In addition with another proposal of deleting trouble-fields and abuse-mailbox attributes will force lot's of poeple adding abuse-c fields. So they are new again. Last but not least finding a way of keeping the data accurate this would work perfectly in my opinion.
I'm going to guess (a cynical guess) that many organisations will not request the update to the automated addition of 'abuse-c:', leaving multiple superfluous contacts.
They are not superfluous. abusix started a test. We started an inofficial not public blacklist, which lists all abuse-contacts that are not working because the email address was bouncing. We offered that list to 5 ISPs and asked them to use this as a greylisting attribute. They did and the number of working email addresses at this ranges increased rapidly. ;-)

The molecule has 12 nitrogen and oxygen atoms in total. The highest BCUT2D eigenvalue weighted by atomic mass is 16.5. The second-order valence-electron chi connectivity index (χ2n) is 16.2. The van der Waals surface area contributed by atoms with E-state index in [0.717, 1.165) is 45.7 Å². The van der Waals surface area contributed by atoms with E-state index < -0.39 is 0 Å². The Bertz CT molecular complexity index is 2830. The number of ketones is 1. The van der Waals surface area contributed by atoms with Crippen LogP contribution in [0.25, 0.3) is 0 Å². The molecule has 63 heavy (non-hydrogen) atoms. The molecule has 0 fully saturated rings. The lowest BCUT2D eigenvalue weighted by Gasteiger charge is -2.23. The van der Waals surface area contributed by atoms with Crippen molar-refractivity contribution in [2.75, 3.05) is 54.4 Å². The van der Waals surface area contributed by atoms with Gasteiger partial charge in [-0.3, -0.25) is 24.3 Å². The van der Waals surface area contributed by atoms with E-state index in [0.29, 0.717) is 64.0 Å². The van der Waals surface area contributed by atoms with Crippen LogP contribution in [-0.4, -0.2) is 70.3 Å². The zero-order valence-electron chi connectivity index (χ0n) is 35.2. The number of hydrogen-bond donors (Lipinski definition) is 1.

There is somebody in the world who would do the same what rfc-ignorant is doing for domains in this case for IPs.
- Is there anything in the proposal that is not clear?
"more and more" appears vague. do you have any statistics? (section 2)
We have a statistic about how many IP ranges do not have propoer abuse contact information. And we have a round 20 ISPs within APNIC asking us to change the address were we should send abuse reports to. But we are working automatically so we any many other reporters in the world would like to see the single point of abuse-contact in the SPNIC whois information.
I believe your disadvantages are understated. The examples above suggest that the whois data is not consistent to the whois schema. Adding a further change bites into a whois database consistency issue, that really shouldn't exist, but does where the APNIC secretariat will probably need to expend significant resources on rectifying, provided they have resources to spare.
The abuse-c is nothing else than an object somebody can link a handle (role or person) to. I can not see a problem with inconsistency.